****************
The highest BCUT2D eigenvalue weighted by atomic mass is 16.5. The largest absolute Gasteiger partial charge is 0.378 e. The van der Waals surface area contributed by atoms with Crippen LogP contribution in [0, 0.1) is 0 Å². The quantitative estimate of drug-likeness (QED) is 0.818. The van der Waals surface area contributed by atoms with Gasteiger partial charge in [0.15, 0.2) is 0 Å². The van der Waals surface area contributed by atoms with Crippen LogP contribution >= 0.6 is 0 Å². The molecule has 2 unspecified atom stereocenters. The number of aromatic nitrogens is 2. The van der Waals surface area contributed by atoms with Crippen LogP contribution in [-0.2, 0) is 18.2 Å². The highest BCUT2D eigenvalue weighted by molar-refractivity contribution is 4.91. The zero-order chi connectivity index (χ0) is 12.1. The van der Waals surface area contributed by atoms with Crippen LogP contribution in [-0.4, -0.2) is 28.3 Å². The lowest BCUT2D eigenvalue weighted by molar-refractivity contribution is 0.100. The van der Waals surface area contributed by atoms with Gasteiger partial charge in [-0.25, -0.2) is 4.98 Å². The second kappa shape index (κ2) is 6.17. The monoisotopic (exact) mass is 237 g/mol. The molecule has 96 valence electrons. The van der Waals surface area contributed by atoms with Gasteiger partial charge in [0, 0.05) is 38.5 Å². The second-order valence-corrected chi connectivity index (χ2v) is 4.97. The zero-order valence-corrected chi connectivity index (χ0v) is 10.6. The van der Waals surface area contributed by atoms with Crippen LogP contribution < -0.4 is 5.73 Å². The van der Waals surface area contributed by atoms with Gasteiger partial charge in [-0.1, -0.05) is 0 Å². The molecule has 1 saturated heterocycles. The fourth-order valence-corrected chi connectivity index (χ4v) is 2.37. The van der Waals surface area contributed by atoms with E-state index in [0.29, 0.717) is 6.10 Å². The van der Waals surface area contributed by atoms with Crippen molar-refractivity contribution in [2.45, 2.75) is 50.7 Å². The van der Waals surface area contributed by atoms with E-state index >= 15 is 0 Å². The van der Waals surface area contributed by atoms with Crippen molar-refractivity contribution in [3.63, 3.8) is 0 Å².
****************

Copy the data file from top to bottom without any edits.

The highest BCUT2D eigenvalue weighted by atomic mass is 16.5. The largest absolute Gasteiger partial charge is 0.378 e. The van der Waals surface area contributed by atoms with Crippen LogP contribution in [0, 0.1) is 0 Å². The quantitative estimate of drug-likeness (QED) is 0.818. The van der Waals surface area contributed by atoms with Gasteiger partial charge in [0.15, 0.2) is 0 Å². The van der Waals surface area contributed by atoms with Crippen LogP contribution >= 0.6 is 0 Å². The molecule has 2 unspecified atom stereocenters. The number of aromatic nitrogens is 2. The van der Waals surface area contributed by atoms with Crippen LogP contribution in [-0.2, 0) is 18.2 Å². The highest BCUT2D eigenvalue weighted by molar-refractivity contribution is 4.91. The zero-order chi connectivity index (χ0) is 12.1. The van der Waals surface area contributed by atoms with Crippen LogP contribution in [-0.4, -0.2) is 28.3 Å². The lowest BCUT2D eigenvalue weighted by molar-refractivity contribution is 0.100. The van der Waals surface area contributed by atoms with Gasteiger partial charge in [-0.25, -0.2) is 4.98 Å². The second kappa shape index (κ2) is 6.17. The monoisotopic (exact) mass is 237 g/mol. The molecule has 96 valence electrons. The van der Waals surface area contributed by atoms with Gasteiger partial charge in [0, 0.05) is 38.5 Å². The second-order valence-corrected chi connectivity index (χ2v) is 4.97. The zero-order valence-corrected chi connectivity index (χ0v) is 10.6. The van der Waals surface area contributed by atoms with Crippen LogP contribution < -0.4 is 5.73 Å². The van der Waals surface area contributed by atoms with Gasteiger partial charge in [-0.1, -0.05) is 0 Å². The molecule has 1 saturated heterocycles. The fourth-order valence-corrected chi connectivity index (χ4v) is 2.37. The van der Waals surface area contributed by atoms with E-state index in [0.29, 0.717) is 6.10 Å². The van der Waals surface area contributed by atoms with Crippen molar-refractivity contribution in [2.45, 2.75) is 50.7 Å². The van der Waals surface area contributed by atoms with E-state index >= 15 is 0 Å². The van der Waals surface area contributed by atoms with Crippen molar-refractivity contribution in [3.63, 3.8) is 0 Å².